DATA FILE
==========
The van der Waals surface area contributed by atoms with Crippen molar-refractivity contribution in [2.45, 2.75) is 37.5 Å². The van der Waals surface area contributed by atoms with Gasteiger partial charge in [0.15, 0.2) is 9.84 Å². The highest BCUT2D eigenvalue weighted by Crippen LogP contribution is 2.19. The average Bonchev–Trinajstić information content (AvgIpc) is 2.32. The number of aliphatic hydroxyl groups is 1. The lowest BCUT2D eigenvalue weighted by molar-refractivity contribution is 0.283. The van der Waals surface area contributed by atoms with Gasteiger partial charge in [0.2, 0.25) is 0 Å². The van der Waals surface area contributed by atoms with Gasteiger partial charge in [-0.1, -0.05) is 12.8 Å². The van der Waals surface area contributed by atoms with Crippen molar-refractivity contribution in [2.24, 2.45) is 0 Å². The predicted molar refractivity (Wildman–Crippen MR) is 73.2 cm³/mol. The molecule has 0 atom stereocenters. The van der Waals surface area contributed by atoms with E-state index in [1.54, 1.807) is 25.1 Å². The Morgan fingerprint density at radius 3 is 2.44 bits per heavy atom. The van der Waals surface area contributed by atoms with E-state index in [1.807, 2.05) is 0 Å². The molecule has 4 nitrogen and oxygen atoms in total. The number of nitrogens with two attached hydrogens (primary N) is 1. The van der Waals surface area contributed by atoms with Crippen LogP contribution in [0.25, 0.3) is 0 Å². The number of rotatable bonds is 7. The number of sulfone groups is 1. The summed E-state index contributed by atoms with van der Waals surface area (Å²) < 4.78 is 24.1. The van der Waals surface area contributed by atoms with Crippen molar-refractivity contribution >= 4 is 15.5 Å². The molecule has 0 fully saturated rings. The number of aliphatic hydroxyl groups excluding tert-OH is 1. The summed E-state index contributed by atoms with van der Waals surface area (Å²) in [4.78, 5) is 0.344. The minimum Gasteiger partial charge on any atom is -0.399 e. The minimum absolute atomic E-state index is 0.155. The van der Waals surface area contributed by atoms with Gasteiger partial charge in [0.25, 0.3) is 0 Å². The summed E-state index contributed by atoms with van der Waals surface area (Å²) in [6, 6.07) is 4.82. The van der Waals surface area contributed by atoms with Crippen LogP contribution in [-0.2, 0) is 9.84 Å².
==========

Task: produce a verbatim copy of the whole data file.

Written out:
The van der Waals surface area contributed by atoms with Crippen molar-refractivity contribution in [2.45, 2.75) is 37.5 Å². The van der Waals surface area contributed by atoms with Gasteiger partial charge in [0.15, 0.2) is 9.84 Å². The highest BCUT2D eigenvalue weighted by Crippen LogP contribution is 2.19. The average Bonchev–Trinajstić information content (AvgIpc) is 2.32. The number of aliphatic hydroxyl groups is 1. The lowest BCUT2D eigenvalue weighted by molar-refractivity contribution is 0.283. The van der Waals surface area contributed by atoms with Gasteiger partial charge in [0.2, 0.25) is 0 Å². The van der Waals surface area contributed by atoms with Gasteiger partial charge in [-0.1, -0.05) is 12.8 Å². The van der Waals surface area contributed by atoms with Crippen molar-refractivity contribution in [2.24, 2.45) is 0 Å². The predicted molar refractivity (Wildman–Crippen MR) is 73.2 cm³/mol. The molecule has 0 atom stereocenters. The van der Waals surface area contributed by atoms with E-state index in [1.54, 1.807) is 25.1 Å². The Morgan fingerprint density at radius 3 is 2.44 bits per heavy atom. The van der Waals surface area contributed by atoms with E-state index in [1.807, 2.05) is 0 Å². The molecule has 4 nitrogen and oxygen atoms in total. The number of nitrogens with two attached hydrogens (primary N) is 1. The van der Waals surface area contributed by atoms with Crippen LogP contribution in [0.25, 0.3) is 0 Å². The number of rotatable bonds is 7. The number of sulfone groups is 1. The summed E-state index contributed by atoms with van der Waals surface area (Å²) < 4.78 is 24.1. The van der Waals surface area contributed by atoms with Crippen molar-refractivity contribution >= 4 is 15.5 Å². The molecule has 0 fully saturated rings. The number of aliphatic hydroxyl groups excluding tert-OH is 1. The summed E-state index contributed by atoms with van der Waals surface area (Å²) in [4.78, 5) is 0.344. The minimum Gasteiger partial charge on any atom is -0.399 e. The minimum absolute atomic E-state index is 0.155. The van der Waals surface area contributed by atoms with Gasteiger partial charge in [0.25, 0.3) is 0 Å². The summed E-state index contributed by atoms with van der Waals surface area (Å²) in [6, 6.07) is 4.82. The van der Waals surface area contributed by atoms with Crippen LogP contribution in [-0.2, 0) is 9.84 Å².